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Roy Harper - Lifemask CD (album) cover


Roy Harper


Prog Folk

3.69 | 43 ratings

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3 stars Harper's 1973 studio album is often considered one of his early essential as it directly follows his celebrated Stormcock album released in 1971. While staying with the long winded folk formula of Stormcock on this album's centerpiece, titled "The Lord's Prayer", old Roy took his first tentative steps into full blown prog rock by subtlety adding bass and drum accompaniment to several tracks in what sounds like a half-hearted exercise. Specifically on the opening track "Highway Blues", which often comes off better in concert with just Roy's acoustic guitar as accompaniment. The same treatment is also added to "The Lord's Prayer". Psychedelic treatments to Roy's backing vocals also helps to keep up the interest and tension of this long verbose song that starts off with a spoken poem introduction. That "The Lord's Prayer" is still fascinating to me some four decades after first hearing it can only be credited to Harper's impassioned vocals and Jimmy Page's tasty guitar leads that punctuate the song. Indeed, it is worthy to be the album's centerpiece and album closer. Equally sublime is "South Africa" which is a love song to the country that is unique in it's delivery and doesn't come off as pretentious, no matter how much Roy wears his anti-apartheid passion on his sleeves.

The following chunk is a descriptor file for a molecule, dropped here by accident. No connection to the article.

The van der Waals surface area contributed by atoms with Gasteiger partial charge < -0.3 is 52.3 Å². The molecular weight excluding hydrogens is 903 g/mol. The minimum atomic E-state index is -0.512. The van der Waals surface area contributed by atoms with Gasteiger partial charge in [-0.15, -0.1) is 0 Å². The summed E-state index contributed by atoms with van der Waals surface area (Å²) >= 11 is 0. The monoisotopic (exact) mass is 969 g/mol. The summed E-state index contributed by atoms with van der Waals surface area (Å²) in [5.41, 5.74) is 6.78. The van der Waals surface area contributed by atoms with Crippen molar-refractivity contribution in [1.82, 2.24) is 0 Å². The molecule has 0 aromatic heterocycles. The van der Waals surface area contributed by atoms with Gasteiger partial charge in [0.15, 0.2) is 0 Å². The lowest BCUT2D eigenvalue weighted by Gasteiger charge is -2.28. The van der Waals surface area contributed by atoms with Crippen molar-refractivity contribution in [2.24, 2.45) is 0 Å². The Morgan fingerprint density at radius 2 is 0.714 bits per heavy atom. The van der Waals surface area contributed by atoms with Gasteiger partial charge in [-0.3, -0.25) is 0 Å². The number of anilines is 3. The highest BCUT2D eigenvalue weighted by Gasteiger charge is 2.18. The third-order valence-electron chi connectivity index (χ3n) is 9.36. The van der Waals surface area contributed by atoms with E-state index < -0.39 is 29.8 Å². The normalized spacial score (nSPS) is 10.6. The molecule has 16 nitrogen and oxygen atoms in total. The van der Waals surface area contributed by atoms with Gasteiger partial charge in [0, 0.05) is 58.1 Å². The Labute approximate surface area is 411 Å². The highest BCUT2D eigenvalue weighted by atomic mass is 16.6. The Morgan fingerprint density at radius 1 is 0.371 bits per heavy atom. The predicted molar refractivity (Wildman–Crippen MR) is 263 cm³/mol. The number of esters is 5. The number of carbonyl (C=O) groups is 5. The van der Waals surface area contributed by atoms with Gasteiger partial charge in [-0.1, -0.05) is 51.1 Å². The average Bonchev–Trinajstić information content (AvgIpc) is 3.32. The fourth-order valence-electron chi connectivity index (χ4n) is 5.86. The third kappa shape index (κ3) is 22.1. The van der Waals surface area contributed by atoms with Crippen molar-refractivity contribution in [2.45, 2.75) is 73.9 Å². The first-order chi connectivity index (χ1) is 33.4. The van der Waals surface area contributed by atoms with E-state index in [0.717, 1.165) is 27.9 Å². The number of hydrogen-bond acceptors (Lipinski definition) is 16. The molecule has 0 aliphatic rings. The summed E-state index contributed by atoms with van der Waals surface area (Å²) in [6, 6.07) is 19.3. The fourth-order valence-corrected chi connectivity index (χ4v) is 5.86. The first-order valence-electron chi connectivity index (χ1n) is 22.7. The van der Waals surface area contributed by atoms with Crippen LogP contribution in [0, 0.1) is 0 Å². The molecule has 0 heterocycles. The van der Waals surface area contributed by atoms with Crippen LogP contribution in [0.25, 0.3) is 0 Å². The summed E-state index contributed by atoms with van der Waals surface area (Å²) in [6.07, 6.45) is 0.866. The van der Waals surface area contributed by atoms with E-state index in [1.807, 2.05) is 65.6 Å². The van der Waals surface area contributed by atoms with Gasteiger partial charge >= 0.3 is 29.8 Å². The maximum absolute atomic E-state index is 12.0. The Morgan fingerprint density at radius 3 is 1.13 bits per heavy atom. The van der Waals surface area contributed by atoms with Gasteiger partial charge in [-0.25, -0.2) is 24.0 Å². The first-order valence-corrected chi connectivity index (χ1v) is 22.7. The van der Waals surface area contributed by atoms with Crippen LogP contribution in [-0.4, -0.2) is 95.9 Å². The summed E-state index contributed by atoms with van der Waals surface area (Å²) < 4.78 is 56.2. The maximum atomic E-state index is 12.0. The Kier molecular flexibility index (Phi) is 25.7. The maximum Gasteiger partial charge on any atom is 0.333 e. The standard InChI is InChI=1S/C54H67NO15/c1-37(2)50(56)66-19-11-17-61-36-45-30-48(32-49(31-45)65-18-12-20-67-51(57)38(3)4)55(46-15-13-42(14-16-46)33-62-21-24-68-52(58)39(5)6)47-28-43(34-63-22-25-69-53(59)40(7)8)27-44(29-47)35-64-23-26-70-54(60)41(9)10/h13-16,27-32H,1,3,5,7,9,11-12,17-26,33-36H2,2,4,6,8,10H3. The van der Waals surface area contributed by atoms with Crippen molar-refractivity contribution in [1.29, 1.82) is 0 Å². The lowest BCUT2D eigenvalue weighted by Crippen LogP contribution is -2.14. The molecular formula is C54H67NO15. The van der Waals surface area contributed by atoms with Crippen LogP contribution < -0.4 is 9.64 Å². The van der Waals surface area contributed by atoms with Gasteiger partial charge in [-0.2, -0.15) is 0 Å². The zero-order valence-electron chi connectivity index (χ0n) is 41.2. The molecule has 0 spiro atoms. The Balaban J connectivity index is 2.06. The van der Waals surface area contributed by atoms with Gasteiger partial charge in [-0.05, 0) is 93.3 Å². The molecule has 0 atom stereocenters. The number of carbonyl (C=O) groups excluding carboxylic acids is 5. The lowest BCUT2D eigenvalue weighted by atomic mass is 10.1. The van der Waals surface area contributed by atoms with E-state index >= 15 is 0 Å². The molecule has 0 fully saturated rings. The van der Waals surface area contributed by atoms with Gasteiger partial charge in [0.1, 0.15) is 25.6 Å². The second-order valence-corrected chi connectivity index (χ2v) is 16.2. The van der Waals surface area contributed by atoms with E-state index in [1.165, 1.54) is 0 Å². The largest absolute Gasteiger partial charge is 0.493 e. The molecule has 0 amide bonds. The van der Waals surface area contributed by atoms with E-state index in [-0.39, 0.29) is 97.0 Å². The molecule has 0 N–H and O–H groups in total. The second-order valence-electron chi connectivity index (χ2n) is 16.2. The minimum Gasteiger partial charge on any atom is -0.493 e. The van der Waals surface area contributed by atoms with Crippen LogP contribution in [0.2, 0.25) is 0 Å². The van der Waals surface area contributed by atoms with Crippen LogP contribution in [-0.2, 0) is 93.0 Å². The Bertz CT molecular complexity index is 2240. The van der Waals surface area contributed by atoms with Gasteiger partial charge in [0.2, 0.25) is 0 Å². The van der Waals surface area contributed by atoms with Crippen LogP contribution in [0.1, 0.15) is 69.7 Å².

Less successful are "Northern Island", "Little Lady" and "Bank of the Dead", which take most of the album's first side. Concerning these, Harper fails to maintain his sense of sincerity and interest so the songs come off as either trite or plodding. I personally find that Lifemask follows both Flat, Broke Berserk, from 1970, and Stormcock not only chronologically and in also being successful artistically. However, I can't imagine listening one of these albums without the other two, so I would have to agree that even with it's faults Lifemask is also another early Harper essential. So, 3 stars for this album the song's that work.

SteveG | 3/5 |


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